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Russian Parliament To Ban Public Employees From Owning Foreign Assets

Russian Parliament To Ban Public Employees From Owning Foreign Assets
This is a digest item, not a direct translation

MOSCOW - Proposed legislation in the Russian Duma (Lower House of Parliament) would forbid all public employees, including government ministers, the President and the Duma MPs themselves, from owning any real estate, stocks or bank accounts outside of Russia. In its current form, public employees found to have property or accounts abroad would be removed from their posts and would face up to five years in jail, as well as hefty fines. In addition, public employees would not be able to own property abroad for three years after they leave government service.

Vyacheslav Lyisakov, an MP from the ruling United Russia party and one of the bill’s authors, said that government employees should “have two feet in Russia.” But other members of the United Russia party admitted that the law could violate government workers’ civil rights.

Aleksei Makarkin, vice-president of the Center of Political Technology, says that this new law is a way to respond to public outcry about new restrictions on rallies and the activities of NGOs; a way of saying “Look, we don’t just restrict average citizens, we also restrict ourselves.” But he is convinced that the law is too full of loopholes to genuinely prevent ownership of foreign assets among the leading classes.

Kiril Kabanov, head of the National Anti-Corruption Committee, agrees, adding that the real reason for the law project is the upcoming report on the fight against corruption in Russia that will be presented to the international community in September.

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A Refuge From China's Rat Race: The Young People Flocking To Buddhist Monasteries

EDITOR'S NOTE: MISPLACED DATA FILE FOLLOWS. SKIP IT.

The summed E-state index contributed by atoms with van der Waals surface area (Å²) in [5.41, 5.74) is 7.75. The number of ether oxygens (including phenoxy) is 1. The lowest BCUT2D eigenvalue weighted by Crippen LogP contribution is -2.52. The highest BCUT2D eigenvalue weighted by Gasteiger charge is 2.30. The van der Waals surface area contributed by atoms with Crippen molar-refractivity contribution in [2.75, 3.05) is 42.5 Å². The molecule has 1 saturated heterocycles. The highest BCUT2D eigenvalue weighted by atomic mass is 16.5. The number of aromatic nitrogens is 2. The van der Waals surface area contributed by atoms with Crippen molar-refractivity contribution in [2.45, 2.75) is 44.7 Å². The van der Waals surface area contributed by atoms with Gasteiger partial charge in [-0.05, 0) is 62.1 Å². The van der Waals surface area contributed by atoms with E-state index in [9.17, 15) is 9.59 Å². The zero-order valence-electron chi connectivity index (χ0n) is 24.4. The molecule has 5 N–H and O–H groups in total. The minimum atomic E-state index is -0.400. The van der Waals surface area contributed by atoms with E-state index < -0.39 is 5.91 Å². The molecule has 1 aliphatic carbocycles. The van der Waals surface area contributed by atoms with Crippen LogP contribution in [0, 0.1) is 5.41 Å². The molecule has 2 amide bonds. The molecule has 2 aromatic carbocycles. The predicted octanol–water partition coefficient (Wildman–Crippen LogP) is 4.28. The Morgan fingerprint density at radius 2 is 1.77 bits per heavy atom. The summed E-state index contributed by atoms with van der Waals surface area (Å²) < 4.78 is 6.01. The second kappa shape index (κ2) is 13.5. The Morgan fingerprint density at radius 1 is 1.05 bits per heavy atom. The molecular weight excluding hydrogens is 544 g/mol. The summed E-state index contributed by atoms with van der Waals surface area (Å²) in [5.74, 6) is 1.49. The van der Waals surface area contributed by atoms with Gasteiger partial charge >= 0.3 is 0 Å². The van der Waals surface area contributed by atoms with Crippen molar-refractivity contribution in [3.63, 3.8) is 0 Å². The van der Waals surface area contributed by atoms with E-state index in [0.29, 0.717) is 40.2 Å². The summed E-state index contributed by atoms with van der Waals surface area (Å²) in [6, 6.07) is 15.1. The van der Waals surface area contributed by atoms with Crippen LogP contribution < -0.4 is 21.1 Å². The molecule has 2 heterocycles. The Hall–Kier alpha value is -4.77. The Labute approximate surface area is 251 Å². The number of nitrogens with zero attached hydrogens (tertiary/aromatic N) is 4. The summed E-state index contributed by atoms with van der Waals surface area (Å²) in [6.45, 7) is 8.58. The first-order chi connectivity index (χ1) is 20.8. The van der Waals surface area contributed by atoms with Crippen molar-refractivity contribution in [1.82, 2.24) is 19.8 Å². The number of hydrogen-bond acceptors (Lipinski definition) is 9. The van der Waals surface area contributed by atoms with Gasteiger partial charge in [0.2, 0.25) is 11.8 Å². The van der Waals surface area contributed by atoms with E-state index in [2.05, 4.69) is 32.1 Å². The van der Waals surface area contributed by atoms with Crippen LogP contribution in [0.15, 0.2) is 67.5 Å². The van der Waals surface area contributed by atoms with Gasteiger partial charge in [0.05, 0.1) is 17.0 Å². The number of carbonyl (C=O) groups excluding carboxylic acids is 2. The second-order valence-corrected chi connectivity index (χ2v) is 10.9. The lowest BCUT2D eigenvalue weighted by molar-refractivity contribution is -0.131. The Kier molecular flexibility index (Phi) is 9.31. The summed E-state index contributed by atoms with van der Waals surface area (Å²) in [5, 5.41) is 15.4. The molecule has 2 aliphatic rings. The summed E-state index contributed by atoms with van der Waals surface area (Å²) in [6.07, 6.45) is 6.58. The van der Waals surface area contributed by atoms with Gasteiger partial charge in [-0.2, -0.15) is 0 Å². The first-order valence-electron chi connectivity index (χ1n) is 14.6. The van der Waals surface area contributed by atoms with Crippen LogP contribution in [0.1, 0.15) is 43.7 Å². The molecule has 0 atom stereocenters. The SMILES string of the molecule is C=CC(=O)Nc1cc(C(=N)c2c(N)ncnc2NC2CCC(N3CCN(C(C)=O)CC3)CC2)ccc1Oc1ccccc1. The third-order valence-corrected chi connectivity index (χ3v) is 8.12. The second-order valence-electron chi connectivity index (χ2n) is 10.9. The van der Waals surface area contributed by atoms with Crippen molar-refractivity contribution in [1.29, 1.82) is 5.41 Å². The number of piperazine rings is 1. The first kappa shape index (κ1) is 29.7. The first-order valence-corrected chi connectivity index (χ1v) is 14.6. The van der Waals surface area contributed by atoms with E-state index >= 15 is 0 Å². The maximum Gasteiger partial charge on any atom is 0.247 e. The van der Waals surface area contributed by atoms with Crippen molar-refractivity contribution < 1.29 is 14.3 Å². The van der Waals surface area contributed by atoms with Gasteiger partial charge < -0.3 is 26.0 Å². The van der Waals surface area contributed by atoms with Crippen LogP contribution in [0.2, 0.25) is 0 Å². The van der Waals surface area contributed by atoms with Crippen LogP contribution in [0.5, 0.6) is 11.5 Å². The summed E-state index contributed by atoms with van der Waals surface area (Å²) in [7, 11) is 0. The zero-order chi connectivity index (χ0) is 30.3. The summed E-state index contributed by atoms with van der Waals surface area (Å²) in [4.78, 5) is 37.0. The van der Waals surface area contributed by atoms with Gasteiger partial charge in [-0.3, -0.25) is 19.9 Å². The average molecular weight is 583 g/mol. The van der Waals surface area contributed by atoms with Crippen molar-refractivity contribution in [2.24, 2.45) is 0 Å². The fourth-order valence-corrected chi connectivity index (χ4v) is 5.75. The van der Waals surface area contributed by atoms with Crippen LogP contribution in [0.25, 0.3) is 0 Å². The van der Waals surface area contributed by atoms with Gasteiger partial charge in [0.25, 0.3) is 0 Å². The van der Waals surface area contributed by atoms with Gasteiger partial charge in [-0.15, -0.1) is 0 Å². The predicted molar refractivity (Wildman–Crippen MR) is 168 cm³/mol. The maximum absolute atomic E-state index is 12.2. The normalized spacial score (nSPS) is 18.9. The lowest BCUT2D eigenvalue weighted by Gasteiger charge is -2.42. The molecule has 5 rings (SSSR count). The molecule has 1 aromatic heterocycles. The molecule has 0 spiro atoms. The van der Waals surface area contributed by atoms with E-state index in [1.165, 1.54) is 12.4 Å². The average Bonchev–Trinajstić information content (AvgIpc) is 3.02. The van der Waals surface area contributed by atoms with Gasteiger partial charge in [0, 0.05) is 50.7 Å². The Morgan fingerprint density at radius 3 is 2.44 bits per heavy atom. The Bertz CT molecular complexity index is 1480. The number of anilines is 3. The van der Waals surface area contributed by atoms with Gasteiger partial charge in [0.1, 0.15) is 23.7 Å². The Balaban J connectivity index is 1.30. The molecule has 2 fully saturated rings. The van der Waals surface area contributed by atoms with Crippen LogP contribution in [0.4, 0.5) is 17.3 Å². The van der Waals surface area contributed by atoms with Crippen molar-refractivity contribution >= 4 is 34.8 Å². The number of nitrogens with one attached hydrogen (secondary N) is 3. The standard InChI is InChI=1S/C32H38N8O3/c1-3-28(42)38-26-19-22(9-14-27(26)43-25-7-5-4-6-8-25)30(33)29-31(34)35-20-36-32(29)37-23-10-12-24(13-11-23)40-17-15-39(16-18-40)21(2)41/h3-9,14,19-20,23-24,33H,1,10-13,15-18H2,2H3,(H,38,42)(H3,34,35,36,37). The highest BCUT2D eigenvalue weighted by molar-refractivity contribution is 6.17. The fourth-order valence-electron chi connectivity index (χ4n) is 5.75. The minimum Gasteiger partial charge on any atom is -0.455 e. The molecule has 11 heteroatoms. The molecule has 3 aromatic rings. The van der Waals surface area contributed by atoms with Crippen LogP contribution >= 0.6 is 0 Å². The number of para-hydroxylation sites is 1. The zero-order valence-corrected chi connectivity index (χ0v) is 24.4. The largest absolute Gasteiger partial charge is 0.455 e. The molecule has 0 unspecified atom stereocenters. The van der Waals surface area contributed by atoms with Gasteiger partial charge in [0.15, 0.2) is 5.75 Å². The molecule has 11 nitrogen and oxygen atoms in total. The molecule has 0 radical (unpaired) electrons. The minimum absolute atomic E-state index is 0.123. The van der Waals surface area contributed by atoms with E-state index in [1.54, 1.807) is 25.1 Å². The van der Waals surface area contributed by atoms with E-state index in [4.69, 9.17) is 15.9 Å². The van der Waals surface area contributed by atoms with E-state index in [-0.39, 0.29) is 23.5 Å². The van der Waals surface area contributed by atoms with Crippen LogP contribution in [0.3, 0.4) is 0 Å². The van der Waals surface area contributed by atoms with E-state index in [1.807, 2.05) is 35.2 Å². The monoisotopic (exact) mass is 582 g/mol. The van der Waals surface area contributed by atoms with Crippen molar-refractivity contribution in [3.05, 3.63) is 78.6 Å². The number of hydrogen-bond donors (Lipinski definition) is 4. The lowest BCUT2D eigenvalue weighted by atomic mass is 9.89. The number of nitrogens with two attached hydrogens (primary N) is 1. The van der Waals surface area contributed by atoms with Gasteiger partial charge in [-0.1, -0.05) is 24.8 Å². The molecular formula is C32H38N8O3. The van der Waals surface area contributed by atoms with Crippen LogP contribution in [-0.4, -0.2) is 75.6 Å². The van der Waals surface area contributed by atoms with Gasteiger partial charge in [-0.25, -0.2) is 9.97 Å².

Unemployment, stress in the workplace, economic difficulties: more and more young Chinese graduates are flocking to monasteries to find "another school of life."

Photograph of a girl praying at a temple during Chinese Lunar New Year. She is burning incense.

Feb 20, 2015 - Huaibei, China - Chinese worshippers pray at a temple during the Lunar New Yeat

Frédéric Schaeffer

JIAXING — It's already dawn at Xianghai Temple when Lin, 26, goes to the Hall of 10,000 Buddhas for the 5:30 a.m. prayer.

Still half-asleep, the young woman joins the monks in chanting mantras and reciting sacred texts for an hour. Kneeling, she bows three times to Vairocana, also known as the Great Sun Buddha, who dominates the 42-meter-high hall representing the cosmos.

Before grabbing a vegetarian breakfast in the adjacent refectory, monks and devotees chant around the hall to the sound of drums and gongs.

"I resigned last October from the e-commerce company where I had been working for the past two years in Nanjing, and joined the temple in January, where I am now a volunteer in residence," explains the young woman, soberly dressed in black pants and a cream linen jacket.

Located in the city of Jiaxing, over a hundred kilometers from Shanghai, in eastern China, the Xianghai temple is home to some 20 permanent volunteers.

Unlike Lin, most of them only stay for a couple days or a few weeks. But for Lin, who spends most of her free time studying Buddhist texts in the temple library, the change in her life has been radical. "I used to do the same job every day, sometimes until very late at night, writing all kinds of reports for my boss. I was exhausted physically and mentally. I felt my life had no meaning," she says.

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